So what gives?
It’s science and it’s cool. Here’s the deal: As temperature drops, the air around us condenses a little. We don’t notice it because it’s all around us. However, the air in our tires is trapped in there. (If it’s not, then you have a leaky tire and THAT’S why your tire is low lol.) So what happens when we trap that air and then drop the temperature? Well, the same thing; as it condenses, the air doesn’t fill up as much space as it used to when the temperature was warmer. This makes the pressure in the tire to go down, which makes the tire to be underinflated.
Think about it like this: blow up a balloon, then put it in the freezer. Take it out a day later and what happened to that balloon? It’s much smaller with barely any air in it now (or so it seems). So what happened to the air you put in there? It’s still there, just under a lot less pressure when it’s 20 degrees in that balloon instead of the 98 degree air you blew into it.
So what do we do? That part is pretty simple. Just monitor your tire pressure. Every ten degrees or so, you should recheck your tire pressure and add a little as necessary. This doesn’t mean every time Paul Poteet says we have a cold spell coming you should rush to add air, but take it on average. If it’s in the 40s this week and the 30s next week and the 20s the week after (ugh!), then you should check it out in a week or two to make sure you’re still safe.
And that’s all there is to it, nothing fancy, nothing expensive but something to watch to keep you safe and make sure your four wheeled friends can handle the road they way they’re meant to. This has been another Auto 101 Tip from My Car Doc.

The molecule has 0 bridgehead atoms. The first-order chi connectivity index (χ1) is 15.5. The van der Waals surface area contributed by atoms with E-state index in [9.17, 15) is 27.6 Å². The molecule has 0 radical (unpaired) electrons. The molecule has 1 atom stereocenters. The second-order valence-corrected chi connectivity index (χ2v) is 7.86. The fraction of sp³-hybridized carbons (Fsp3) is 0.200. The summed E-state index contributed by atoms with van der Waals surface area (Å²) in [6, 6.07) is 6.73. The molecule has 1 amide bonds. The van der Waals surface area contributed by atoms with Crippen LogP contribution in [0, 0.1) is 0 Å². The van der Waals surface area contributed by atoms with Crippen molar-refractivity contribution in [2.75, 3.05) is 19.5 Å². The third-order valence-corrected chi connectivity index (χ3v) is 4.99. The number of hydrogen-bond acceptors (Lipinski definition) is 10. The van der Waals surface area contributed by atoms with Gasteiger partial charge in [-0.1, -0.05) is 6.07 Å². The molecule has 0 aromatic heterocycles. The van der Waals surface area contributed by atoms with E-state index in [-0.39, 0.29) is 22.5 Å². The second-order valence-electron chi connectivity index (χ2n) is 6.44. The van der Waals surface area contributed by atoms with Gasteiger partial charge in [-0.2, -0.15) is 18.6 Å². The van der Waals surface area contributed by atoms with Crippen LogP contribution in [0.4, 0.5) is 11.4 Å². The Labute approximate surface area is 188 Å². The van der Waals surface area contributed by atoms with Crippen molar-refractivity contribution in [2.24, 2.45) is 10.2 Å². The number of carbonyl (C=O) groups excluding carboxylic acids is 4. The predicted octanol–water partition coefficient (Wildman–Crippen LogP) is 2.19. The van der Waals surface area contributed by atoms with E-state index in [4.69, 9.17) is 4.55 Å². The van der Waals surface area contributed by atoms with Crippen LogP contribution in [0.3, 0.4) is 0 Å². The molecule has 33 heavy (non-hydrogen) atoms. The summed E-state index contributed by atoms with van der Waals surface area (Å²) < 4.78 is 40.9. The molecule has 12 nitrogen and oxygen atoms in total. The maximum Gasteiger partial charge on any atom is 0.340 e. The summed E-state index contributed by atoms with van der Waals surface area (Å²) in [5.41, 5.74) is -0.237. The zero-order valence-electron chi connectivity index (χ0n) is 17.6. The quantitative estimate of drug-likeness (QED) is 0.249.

The Nissan Leaf is an all-electric that gets a lot of hype, but I’d hold off on buying one just yet. I think it’s a new generation of automobiles, but I’d let the industry work the kinks out before jumping on that bandwagon.
I like that SUVs are trying to be more economical by offering hybrid versions, but very few are actually successful at making an impact on your wallet. In fact, some studies show that hybrid vehicles are the worst of both worlds; leaving a carbon footprint AND causing a lot of waste w/the special batteries when the vehicle gets trashed at the end of it’s lifespan. I think ultimately, there will be a few categories of vehicles that survive:
- bio-diesels that serve as public transportation and cargo transportation (semis, buses, et cetera)
- all-electric tiny passenger vehicles (that will eventually get a little bigger when technology catches up & we learn how to install solar panels on the roof to keep them charged more efficiently)
- and then there will be hybrid, mid-sized vehicles (SUVs and luxury vehicles) that will probably run off of gasoline until natural gas conversions become more economical or bio-diesel gets more popular.
This has been another Auto 101 tip from My Car Doc. Click here to follow us on twitter for even more fun!
—John Cannon, owner of My Car Doc
Wanting to know more about hybrid cars? Tired of your neighbor giving you that smug look when he brags that he fills up twice a year? Stay tuned, next week My Car Doc will be answering your questions about hybrid cars. I’ll be reviewing, test driving, and reporting back to you my honest opinion about the hybrids on the market. Stick with me, it’ll be fun!
—John Cannon, owner of My Car Doc
Are you disgusted with the mileage your current vehicle is getting and thinking of buying a new hybrid? Would you like to know more about hybrid cars without being forced to listen to a salesperson try to sell you one? Well then stay tuned! My Car Doc is on your side! Next week I’ll be reviewing hybrid cars, answering your questions and getting to the nitty gritty of green cars!
John Cannon, owner of My Car Doc